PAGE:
FAIRMONT — Marion County now has an additional tool to use in the fight on opioid addiction and drug overdosing.
A $225,000 grant from the West Virginia Department of Health and Human Resources is funding the establishment of a team of professionals who will accompany first responders when they are called out on a drug overdose case.
“We would be notified if there was a drug overdose and would make contact with that person, usually within 24 hours,” said Lloyd White, administrator of the Marion County Health Department. “The first goal is to prevent a second overdose, which obviously if you can prevent the overdose, you can prevent the death.”
Marion County’s Quick Response Team is now one of 22 such teams in West Virginia that will be using proven practices first put in place in December 2017 in Huntington, West Virginia to handle overdose-related deaths there.
“Our overdose rate per capita led the nation,” said Connie Priddy, coordinator for the Huntington Quick Response Team. “Between 2017 and 2018, we had a 40 percent reduction in overdose ambulance calls. In ‘19, they continued to drop further.”
When Huntington first adopted a QRT, it wasn’t an assured method of cutting down on deaths in the community, and had not been implemented anywhere in West Virginia. But Priddy, who had worked as a nurse for several years prior, said learning about the actions a QRT performs led her to want to give it a try in Cabell County.
“We found the Quick Response Team model, which is utilizing first responders to go out and make visits after an overdose event,” Priddy said. “We ended up with two federal grants, and we made our first visit in December of 2017.”
Cabell County’s QRT is now certified as a national model for the program by the U.S. Department of Justice, and Priddy often speaks across the state as a QRT advocate. The program is also supported by the West Virginia Department of Health and Human Resources.
“To me it’s a phenomenal concept because people who overdose, that’s a life-changing incident,” said Bob Hansen, director of the Office of Drug Control Policy. “If you reach out and support them, a lot of them are ready to get into treatment. And that’s what the quick response teams do, is be that bridge between continuing to use drugs and helping them to get into appropriate treatment.”
According to Hansen, the grant money is meant to pay for staff members of a QRT, who typically are members of a local EMS department, police department or other community action groups, such as the Marion County Family Resource Network, which is part of the new local QRT.
“It’s pretty extensive because you need people who want to do this type of work, and it’s over and above a regular job, so each team is a little different,” Hansen said.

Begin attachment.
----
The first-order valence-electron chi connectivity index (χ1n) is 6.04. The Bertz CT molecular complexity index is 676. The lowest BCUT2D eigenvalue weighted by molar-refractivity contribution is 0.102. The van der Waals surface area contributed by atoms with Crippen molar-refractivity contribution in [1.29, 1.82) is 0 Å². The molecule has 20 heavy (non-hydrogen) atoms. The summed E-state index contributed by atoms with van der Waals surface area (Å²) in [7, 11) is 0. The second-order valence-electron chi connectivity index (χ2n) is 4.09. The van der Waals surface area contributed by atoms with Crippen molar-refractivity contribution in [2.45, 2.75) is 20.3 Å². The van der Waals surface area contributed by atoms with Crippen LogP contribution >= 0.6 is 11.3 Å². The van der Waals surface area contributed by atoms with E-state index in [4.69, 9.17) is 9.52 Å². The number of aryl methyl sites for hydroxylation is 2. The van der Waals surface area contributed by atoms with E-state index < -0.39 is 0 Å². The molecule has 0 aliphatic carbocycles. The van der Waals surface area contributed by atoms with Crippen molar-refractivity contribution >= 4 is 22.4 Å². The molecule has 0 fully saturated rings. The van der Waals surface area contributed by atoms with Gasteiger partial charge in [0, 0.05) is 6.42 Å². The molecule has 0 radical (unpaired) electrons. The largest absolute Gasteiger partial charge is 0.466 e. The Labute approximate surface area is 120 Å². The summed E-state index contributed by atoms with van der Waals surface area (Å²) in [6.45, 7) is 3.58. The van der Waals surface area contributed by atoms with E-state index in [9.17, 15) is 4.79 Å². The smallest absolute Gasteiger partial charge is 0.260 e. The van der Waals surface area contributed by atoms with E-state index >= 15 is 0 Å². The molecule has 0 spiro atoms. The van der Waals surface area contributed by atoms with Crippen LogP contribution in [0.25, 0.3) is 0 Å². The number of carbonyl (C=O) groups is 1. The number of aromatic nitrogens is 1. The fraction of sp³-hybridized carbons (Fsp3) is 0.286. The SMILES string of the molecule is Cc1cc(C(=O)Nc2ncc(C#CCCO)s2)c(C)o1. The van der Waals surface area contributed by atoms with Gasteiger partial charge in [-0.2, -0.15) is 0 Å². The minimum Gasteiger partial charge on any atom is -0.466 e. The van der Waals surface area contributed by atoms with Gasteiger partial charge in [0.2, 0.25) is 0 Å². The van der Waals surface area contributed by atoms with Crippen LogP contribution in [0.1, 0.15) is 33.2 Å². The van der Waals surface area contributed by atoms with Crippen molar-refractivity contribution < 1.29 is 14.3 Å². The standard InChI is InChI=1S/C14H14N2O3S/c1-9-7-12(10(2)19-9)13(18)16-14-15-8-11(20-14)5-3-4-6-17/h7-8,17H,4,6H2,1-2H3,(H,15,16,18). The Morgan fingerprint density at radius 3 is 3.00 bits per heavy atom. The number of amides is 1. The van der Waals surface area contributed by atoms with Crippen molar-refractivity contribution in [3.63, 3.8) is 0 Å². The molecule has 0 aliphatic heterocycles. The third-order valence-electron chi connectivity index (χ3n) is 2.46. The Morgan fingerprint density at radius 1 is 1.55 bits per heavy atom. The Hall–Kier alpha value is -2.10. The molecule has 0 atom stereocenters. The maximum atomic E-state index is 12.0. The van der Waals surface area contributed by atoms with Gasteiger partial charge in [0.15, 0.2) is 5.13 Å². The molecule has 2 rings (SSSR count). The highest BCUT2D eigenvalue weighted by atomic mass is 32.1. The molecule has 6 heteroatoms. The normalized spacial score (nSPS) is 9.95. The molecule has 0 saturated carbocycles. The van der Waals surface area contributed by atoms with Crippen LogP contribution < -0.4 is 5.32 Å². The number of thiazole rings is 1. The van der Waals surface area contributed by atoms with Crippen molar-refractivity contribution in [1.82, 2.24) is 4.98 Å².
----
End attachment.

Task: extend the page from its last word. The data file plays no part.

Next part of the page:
Priddy said Cabell County’s team has a member from Cabell County EMS, who serves as the QRT’s contact for overdose cases.
“We used Cabell County EMS sort of as the lead agency here, and we were able to utilize their data so we know who to go see,” Priddy said. “What we’ve got is a four-man team. Any given day, Monday through Friday, they actually go out and visit individuals.”
Hansen said any potential solution to overdose deaths is not a one size fits all solution, and would likely involve many facets of a community to implement. He said one goal of having a community QRT is to create an environment where people facing addiction can get help.
“The issue is so complex, so there has to be multiple strategies,” Hansen said. “One is working on preventing people from becoming addicted to opioids and other drugs like methamphetamines, so prevention takes a key role.”
White said Marion County sees a moderate number of overdoses, which is still an amount he hopes to drop. By implementing a QRT, he said he hopes to keep those who survive an overdose from relapsing.
“If it’s an overdose that doesn’t involve death, those usually aren’t publicized as much,” White said. “It’s fairly high — a lot higher than I’d like — so that’s why we applied for the grant to hopefully decrease the risk of overdose which would decrease the risk of death.”
Although the grant does not pay for treatment options, White said members of a QRT could help get individuals get into treatment when necessary, which could evolve into a more robust system in the future.
“The ultimate goal is to have these folks complete treatment and reenter society as a drug-free individual,” White said. “This grant does not cover funding for treatment itself, so basically it’s a linkage to care-type grant that once we get linkage to care, we can consider ideas on how to pay for it in the future.”
Hansen also said it is important for those who overdose to get treatment right away, because they may not get another opportunity to get help before they overdose again.
“Really having accessible treatment and recovery services for individuals who are ready to enter and complete treatment definitely works,” Hansen said. “Many people are in recovery and then as people get stable, it’s helping them find stable employment and better housing.”
In its brief three years, Huntington’s QRT has evolved. Priddy said she and her team members have learned how to speak to individuals experiencing addiction in a way that supports them pursuing help rather than forcing them.
“Instead of, ‘Hey, I’m here to talk to you,’ it’s ‘Hey, can I offer you a sandwich?’” Priddy said. “Then we sit down and make sort of that personal contact with them and talk to them.”
Priddy said the QRT has changed the landscape of Huntington. She no longer hears negative words about overdose victims because the culture of the city has changed.
“Being a part of this has really transformed me, transformed the team,” Priddy said. “We have drawn the medical crews in, given them education and you don’t hear the stigma talk anymore. You don’t hear the derogatory terms. They have bought into this.”